Dancers. Music. Being in the studio with energetic talented dancers forces my creativity. I don't usually prepare and that's where the surprises come from. Seeing them explore and navigate their way through learning choreography is most rewarding. I don't want them to move like me, I want them to move from themselves. Their bodies are the tools they work with but their personalities are what they perform with. The music is what inspires me to challenge my way of moving. I can't say the dancers are always drawn in by my musical choices but once they connect with the movement inside the music hopefully they can begin to see my vision on how I see them.
-How often do you perform professionally?
I perform as much as I can and I still love doing it. Most of the year is spent with Brandywine Ballet. I'm co-director of a small contemporary dance group called Opus 1 and several times a year I do smaller performances and festivals. The company performs several times a year, both at BBC performances and local festivals or shows.
Graduating senior and Contemporary dancer, Kathryn Berman, tells us a little bit about her experience with the company –
Being a member of Brandywine Contemporary has been a wonderful experience for me as a growing dancer, and has given me the opportunity to explore different types of dance. While we never venture too far from a modern or jazzy style at Brandywine Contemporary, it takes me out of the more classical sphere that I pursue as a member of Brandywine Ballet Company. With the help of Tim Early, our choreographer, Brandywine Contemporary has shaped my dance by giving me a sense of the feeling of dancing with the full range and freedom of movement that contemporary dance encompasses. I have been able to apply this feeling to all of my dancing and I believe it has helped to mature my dancing and give it a more graceful quality in every style.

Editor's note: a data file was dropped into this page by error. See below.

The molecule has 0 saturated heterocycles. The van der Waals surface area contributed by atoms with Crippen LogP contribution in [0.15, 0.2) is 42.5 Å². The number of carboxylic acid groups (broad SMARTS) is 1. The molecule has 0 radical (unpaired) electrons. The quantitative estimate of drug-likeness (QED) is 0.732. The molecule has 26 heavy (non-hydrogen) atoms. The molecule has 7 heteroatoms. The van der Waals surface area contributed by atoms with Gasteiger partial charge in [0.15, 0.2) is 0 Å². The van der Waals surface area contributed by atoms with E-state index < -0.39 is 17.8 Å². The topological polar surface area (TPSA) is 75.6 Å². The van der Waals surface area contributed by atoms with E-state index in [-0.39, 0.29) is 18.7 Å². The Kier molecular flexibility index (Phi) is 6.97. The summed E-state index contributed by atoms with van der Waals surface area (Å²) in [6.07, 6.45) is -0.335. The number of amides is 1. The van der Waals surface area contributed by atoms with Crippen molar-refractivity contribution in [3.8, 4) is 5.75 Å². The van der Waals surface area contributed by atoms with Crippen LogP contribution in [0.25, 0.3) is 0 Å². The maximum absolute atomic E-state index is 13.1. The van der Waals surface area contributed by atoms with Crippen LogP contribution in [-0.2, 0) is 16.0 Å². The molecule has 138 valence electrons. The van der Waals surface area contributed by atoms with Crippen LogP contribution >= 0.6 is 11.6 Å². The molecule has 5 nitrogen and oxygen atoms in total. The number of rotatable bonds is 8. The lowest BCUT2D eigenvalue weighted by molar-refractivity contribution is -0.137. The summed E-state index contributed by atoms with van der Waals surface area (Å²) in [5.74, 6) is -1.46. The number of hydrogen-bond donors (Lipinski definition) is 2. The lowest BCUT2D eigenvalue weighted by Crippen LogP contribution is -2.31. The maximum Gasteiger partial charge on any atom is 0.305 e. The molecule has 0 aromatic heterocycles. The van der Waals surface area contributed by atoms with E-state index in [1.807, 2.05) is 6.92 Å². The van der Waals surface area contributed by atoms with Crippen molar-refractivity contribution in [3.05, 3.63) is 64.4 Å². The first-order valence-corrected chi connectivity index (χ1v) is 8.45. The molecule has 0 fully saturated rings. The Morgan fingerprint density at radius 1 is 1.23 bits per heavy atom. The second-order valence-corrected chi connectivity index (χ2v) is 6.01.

Tim Early has been an amazing resource. He has put so much work and time into giving Brandywine Contemporary opportunities to perform for a variety of audiences and making us the best dancers we can be in every style. In my final year with Brandywine Contemporary, I find myself sentimental about our Sunday morning rehearsals, the memories I have, and the people I met with Brandywine Contemporary. It is a wonderful program that gives its members opportunities to dance and perform more and to develop other talents and styles. I feel lucky to have been a part of Brandywine Contemporary and grateful for the impact it has had on my dancing and me.
You don't want to miss the next chance to see Brandywine Contemporary perform, at the Philadelphia Youth Dance Festival, on March 26 - 1pm, at Drexel University. Tickets are on sale now here!